Finally there is the ProLiant DL385G6, which supports the new six–core Istanbul. This makes the DL385G6 a really powerful web server, but I would prefer more IO bandwidth for databases. Also, I do not know if the PCI-E slots are Gen1 or Gen2.

The Dell R805 now also supports the six-core Opteron 2400 series. Price with 2 x 2435 (2.6GHz) and 32GB memory is $3734 (probably another $460 to bring it to the 48GB reference used above, because the 2900 has 12 DIMM slots).

 

4-socket systems

The 4-way landscape will change when the Nehalem-EX (Intel Xeon 7500?) systems come out. For now, we have Intel Xeon 7400 series and AMD Opteron 8400, both at 6 cores. Previously, I criticized Intel for being myopic in obsessive focus on the 4-way platform, i.e., not making the 6-core Dunnington available in 2-way systems. In earlier generations, the 4-way processor had nothing special over the 2-way, and was usually 1 year behind. Anyways, AMD is first to reach 6-core in 2-way. Hopefully, with the powerful 8-core Nehalem-EX, there will be 2-socket systems. For a long time, Microsoft has recommended 4-way as the default choice for database servers. I think this should now be a 2-way, once we get to 6-core or more.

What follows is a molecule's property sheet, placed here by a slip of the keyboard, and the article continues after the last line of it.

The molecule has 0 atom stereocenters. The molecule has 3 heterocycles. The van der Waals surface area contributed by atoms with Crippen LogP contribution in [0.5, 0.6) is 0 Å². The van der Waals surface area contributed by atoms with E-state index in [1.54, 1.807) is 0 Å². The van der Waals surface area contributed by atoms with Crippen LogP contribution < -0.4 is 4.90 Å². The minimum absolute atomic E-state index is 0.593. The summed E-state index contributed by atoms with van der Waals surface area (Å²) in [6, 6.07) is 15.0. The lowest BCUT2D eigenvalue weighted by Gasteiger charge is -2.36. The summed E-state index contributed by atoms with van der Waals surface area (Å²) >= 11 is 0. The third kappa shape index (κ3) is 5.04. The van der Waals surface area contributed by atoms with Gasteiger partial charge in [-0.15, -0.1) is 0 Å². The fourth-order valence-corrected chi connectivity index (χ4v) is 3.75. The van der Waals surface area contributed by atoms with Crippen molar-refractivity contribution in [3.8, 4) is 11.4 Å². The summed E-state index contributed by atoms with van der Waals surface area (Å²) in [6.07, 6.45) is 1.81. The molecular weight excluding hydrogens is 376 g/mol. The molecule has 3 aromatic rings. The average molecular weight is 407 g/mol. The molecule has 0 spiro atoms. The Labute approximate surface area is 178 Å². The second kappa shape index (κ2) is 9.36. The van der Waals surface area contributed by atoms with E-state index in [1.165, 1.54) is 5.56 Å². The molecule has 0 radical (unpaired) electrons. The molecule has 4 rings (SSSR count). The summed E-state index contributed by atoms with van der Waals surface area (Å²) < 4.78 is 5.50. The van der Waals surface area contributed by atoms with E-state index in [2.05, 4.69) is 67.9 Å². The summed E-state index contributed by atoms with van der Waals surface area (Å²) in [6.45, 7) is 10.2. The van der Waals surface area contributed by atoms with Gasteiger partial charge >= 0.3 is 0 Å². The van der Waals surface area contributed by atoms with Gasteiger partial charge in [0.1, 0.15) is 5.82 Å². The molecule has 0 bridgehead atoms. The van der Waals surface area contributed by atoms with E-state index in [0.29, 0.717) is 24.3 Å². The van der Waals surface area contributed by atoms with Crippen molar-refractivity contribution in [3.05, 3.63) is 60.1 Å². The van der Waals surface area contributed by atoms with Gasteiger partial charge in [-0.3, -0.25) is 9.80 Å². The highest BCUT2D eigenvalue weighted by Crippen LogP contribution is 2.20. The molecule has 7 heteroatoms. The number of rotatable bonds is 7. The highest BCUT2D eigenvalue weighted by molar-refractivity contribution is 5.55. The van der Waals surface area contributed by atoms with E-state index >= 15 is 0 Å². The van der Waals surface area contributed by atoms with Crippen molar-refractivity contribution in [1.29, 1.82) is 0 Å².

This system should handle most loads. And even if it turns out that a larger system is needed, the 2-way didn’t cost much and can always be used for other purposes. When consolidating small databases, a few 2-way systems is more flexible than one big system.

 

Big Iron

The big iron systems are shown in comparison the 8-way ProLiant 785. Notice that there is only a slight price premium going from two 4-way Opteron systems to one 8-way system ($47K and $57K respectively). It used to the premium was much larger. The price on Unisys and NEC systems appear to be about $33-37K for each 4 socket node. It used to be that a 4-socket node in the big-iron systems was around $80-90K. Right now we cannot really use the full power of the 16-socket system with the six-core Xeon 7400, because Windows Server 2008 can only support 64 cores. Soon R2 will out, and we can see how SQL Server scales.

 

However, I really think we need the better QPI interconnect technology of the Nehalem-EX to properly benefit from 128+ cores.